The end of July always signals a new beginning for another school year to me. It is an exciting time for students, teachers, and parents.
Many families are preparing to send a student off to college for the first time. That whole experience can be an emotional roller coaster for both the students and parents. With a plan in place it is easier to ease college-bound students, and their parents, into the next phase of their lives.
An important part of that plan is keeping the lines of communication open between parent and student about the realities of college life as a college freshmen. There may be more or different pressures as new social situations are encountered. Many college freshmen feel pressured into deciding what they want to do, picking a career path and planning for their futures. Students and parents both feel pulled between the past, present and future. It is important for parents to remember the foundation they have worked to build and provided their child with for the last 18 years will stay with their child. Provide wings they need to develop but also trust they have strong roots.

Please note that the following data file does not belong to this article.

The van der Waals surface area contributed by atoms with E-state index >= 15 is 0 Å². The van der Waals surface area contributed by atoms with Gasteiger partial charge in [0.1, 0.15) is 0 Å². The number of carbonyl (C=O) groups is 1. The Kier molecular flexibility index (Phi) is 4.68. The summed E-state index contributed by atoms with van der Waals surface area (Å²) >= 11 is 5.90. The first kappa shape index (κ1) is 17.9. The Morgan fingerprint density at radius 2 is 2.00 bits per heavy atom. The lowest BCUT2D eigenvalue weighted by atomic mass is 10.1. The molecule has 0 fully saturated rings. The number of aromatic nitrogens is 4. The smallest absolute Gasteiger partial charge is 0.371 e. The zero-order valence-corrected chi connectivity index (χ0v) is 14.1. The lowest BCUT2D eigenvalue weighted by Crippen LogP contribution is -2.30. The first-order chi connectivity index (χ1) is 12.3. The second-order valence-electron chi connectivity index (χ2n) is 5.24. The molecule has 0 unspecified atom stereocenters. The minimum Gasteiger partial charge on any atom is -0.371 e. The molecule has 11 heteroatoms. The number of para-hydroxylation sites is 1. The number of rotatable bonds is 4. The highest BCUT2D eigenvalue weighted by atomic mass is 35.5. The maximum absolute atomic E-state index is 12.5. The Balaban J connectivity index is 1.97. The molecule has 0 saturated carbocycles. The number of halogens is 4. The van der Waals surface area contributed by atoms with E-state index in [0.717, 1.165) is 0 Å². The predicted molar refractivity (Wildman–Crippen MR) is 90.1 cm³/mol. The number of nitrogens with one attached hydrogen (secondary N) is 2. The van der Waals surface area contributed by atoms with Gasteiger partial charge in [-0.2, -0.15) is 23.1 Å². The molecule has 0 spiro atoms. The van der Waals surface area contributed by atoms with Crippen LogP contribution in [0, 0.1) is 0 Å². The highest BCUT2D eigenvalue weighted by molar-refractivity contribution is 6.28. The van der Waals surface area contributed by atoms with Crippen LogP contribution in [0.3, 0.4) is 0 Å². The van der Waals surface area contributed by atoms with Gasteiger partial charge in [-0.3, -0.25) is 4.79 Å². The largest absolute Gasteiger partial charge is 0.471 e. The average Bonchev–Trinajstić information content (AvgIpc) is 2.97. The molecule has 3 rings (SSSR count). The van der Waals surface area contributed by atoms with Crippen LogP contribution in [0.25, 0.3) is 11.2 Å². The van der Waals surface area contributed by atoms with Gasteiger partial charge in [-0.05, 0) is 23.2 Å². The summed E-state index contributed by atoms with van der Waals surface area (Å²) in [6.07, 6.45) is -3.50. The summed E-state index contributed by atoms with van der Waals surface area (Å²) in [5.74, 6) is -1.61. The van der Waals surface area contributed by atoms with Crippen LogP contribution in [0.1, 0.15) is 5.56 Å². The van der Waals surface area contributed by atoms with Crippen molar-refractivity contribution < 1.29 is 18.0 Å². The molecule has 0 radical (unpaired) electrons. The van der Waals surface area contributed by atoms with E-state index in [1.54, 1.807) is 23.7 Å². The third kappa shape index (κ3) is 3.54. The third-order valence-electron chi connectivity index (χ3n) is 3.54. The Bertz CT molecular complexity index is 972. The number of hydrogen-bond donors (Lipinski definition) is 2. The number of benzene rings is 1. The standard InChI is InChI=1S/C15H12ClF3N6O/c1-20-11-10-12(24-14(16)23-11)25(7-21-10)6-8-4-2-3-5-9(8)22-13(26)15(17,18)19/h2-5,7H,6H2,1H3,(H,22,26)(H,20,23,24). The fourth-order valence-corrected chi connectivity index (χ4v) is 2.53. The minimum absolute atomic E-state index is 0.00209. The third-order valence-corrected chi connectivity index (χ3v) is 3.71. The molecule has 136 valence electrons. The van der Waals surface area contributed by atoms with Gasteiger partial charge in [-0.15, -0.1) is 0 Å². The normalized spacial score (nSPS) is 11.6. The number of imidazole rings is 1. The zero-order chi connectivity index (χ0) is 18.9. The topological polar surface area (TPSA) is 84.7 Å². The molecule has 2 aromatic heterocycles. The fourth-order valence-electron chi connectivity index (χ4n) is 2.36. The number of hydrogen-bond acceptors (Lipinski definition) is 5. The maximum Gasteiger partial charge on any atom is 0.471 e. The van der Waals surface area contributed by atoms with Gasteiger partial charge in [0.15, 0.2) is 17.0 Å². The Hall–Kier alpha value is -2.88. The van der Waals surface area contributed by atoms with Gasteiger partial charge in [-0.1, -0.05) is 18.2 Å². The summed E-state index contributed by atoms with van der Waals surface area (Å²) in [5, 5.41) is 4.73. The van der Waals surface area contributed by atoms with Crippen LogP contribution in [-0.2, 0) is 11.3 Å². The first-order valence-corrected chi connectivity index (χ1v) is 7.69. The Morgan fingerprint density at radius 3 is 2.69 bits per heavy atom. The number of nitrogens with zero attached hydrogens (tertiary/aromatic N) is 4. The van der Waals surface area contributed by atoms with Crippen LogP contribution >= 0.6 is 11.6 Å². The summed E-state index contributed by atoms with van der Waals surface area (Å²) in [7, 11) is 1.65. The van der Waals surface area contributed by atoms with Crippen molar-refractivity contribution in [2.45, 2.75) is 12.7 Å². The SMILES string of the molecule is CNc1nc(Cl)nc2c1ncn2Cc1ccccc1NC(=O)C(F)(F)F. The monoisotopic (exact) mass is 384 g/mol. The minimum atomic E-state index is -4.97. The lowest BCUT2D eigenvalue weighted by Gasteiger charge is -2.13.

As students head off to college, parenting styles will change. Teenagers still need love and support but both sides are working on building an adult relationship with each other. Parents especially, but students too, need to accept there will be a void. The joy everyone is feeling may also be mixed with longing. Parents and college students may both feel left out at times. Parents will be less privy to all aspects of their child’s life but again it is vital to keep the lines of communication open. It is a good idea to make a plan about how and how often you are going to stay in touch. It is a time in your student’s life when they are wanting to assert their independence but also feel connected to family. As parents make changes at home after the student moves out, it is helpful to keep the student informed. This gives them a sense of security and belonging.
College life for both students and parents is not harder or easier than high school – it is just different.